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Jack Tyrrell spearheads new bricklaying scheme for youngsters at Long Sutton Men's Shed facilities



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Enthusiastic youngsters picked up their trowels as they kicked off a new scheme in hard-working style.

Volunteers at Long Sutton Men’s Shed have been inspired to get a new generation of children involved with their activities.

Jack Tyrrell, who owns the group’s facilities at the Silverwood Centre, spearheaded a project which saw six University Academy Long Sutton students try their hand at bricklaying on Thursday.

Jack Tyrrell (back row, far left) with youngsters trying their hand at bricklaying (56372643)
Jack Tyrrell (back row, far left) with youngsters trying their hand at bricklaying (56372643)

Working with construction companies D Brown Builders and Buildbase Spalding, they will spend a month laying bricks before learning carpentry and electrician skills.

After ten weeks, the kids will travel to a building site to put their new knowledge to the test.

“There’s a couple of them in there who you can tell have come from a building background,” Mr Tyrrell said.

Charlie Woods and Rhylee Mountney were among the six students at the Mens Shed (56372646)
Charlie Woods and Rhylee Mountney were among the six students at the Mens Shed (56372646)

“They’ve probably been shown by their grandad, which you can tell by the way they move.”

Mr Tyrrell hopes his new campaign will help to plug some gaps in specific industries in the Long Sutton area.

He believes that by getting youngsters involved at the age of 11, they will be more likely to maintain interest in the respective fields as they grow up.

“We’re lacking in trade, particularly in the building trade. We’re short of bricklayers, we’re short of plumbers and electricians,” he said.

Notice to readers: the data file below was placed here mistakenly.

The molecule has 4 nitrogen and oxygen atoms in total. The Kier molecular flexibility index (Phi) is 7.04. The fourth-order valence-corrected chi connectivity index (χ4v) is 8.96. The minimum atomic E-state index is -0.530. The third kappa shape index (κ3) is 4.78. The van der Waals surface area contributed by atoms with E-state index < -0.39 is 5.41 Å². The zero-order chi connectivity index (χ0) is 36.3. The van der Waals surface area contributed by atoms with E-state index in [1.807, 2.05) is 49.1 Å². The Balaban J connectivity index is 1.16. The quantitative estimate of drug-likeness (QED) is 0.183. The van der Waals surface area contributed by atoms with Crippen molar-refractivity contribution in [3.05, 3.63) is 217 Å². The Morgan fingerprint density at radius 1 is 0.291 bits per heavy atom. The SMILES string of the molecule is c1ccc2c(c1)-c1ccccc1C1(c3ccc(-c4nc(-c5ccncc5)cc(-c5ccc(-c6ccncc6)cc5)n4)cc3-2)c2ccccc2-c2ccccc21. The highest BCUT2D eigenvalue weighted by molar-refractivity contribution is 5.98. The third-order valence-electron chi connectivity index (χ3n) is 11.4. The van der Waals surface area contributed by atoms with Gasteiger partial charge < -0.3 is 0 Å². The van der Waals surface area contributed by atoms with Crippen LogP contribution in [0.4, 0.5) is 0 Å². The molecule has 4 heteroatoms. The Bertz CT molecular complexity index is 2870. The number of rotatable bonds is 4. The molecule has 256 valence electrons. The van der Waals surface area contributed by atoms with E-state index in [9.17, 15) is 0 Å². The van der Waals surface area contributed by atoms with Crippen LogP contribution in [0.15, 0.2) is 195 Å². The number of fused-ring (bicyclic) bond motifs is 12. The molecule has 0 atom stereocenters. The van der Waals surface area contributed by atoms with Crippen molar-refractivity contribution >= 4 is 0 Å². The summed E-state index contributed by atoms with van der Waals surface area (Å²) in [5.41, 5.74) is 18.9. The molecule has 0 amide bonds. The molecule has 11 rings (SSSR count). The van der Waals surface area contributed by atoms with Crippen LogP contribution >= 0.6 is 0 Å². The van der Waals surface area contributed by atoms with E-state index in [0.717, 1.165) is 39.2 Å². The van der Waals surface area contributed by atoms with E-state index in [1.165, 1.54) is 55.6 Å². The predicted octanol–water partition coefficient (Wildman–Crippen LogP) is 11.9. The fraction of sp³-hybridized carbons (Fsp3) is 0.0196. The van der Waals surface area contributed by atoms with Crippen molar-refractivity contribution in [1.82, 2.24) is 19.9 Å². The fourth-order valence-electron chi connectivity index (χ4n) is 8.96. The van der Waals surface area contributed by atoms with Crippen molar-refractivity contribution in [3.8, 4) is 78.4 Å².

Jack Tyrrell shows University Academy Long Sutton youngster Theo Veal the ropes (56372640)
Jack Tyrrell shows University Academy Long Sutton youngster Theo Veal the ropes (56372640)

“The idea is to get them at 11 while they’re still playing with Lego and all the rest of it, get them interested and hopefully some of it might stick.

“Out of six kids, you might have one that comes out of it.”

That won’t be the only aim of the new scheme, according to Mr Tyrrell.

He also hopes it can bring members of the community from different generations together through a common interest.

“The idea is that when there’s an old man going to get his paper and it’s dark and he sees a gang of kids outside, he’ll know one of them,” he said.

“It’s a bit of respect. A lot of us are grandads, so hopefully they treat us like their own grandads.”

Jacqui Gilman, careers advisor at University Academy Long Sutton, said: “There are students who don’t necessarily academically thrive, and obviously it’s to give them a sense of achievement but in a different way.

Buildbase Spalding’s Jamie Parrish and Danny Wild of D Brown Builders were also in attendance at the opening event. They believe more has to be done to get young children involved in the construction industry, and said Mr Tyrrell’s scheme was an excellent start.



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